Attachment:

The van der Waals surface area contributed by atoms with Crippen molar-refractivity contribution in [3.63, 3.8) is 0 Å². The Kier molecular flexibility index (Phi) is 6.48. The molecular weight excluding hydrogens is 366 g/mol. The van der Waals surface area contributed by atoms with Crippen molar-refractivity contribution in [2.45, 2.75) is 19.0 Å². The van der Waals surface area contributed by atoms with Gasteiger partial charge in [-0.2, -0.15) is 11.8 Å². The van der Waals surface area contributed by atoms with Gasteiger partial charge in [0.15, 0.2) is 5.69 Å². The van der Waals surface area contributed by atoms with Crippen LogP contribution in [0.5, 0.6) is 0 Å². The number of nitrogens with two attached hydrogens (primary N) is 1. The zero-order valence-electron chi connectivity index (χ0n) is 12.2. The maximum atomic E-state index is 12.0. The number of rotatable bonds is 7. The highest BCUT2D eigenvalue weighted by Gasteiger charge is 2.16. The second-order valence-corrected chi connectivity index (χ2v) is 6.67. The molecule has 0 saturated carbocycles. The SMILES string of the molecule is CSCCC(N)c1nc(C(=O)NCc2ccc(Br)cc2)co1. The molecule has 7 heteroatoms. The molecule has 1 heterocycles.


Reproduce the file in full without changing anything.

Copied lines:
The van der Waals surface area contributed by atoms with Crippen molar-refractivity contribution in [3.63, 3.8) is 0 Å². The Kier molecular flexibility index (Phi) is 6.48. The molecular weight excluding hydrogens is 366 g/mol. The van der Waals surface area contributed by atoms with Crippen molar-refractivity contribution in [2.45, 2.75) is 19.0 Å². The van der Waals surface area contributed by atoms with Gasteiger partial charge in [-0.2, -0.15) is 11.8 Å². The van der Waals surface area contributed by atoms with Gasteiger partial charge in [0.15, 0.2) is 5.69 Å². The van der Waals surface area contributed by atoms with Crippen LogP contribution in [0.5, 0.6) is 0 Å². The number of nitrogens with two attached hydrogens (primary N) is 1. The zero-order valence-electron chi connectivity index (χ0n) is 12.2. The maximum atomic E-state index is 12.0. The number of rotatable bonds is 7. The highest BCUT2D eigenvalue weighted by Gasteiger charge is 2.16. The second-order valence-corrected chi connectivity index (χ2v) is 6.67. The molecule has 0 saturated carbocycles. The SMILES string of the molecule is CSCCC(N)c1nc(C(=O)NCc2ccc(Br)cc2)co1. The molecule has 7 heteroatoms. The molecule has 1 heterocycles.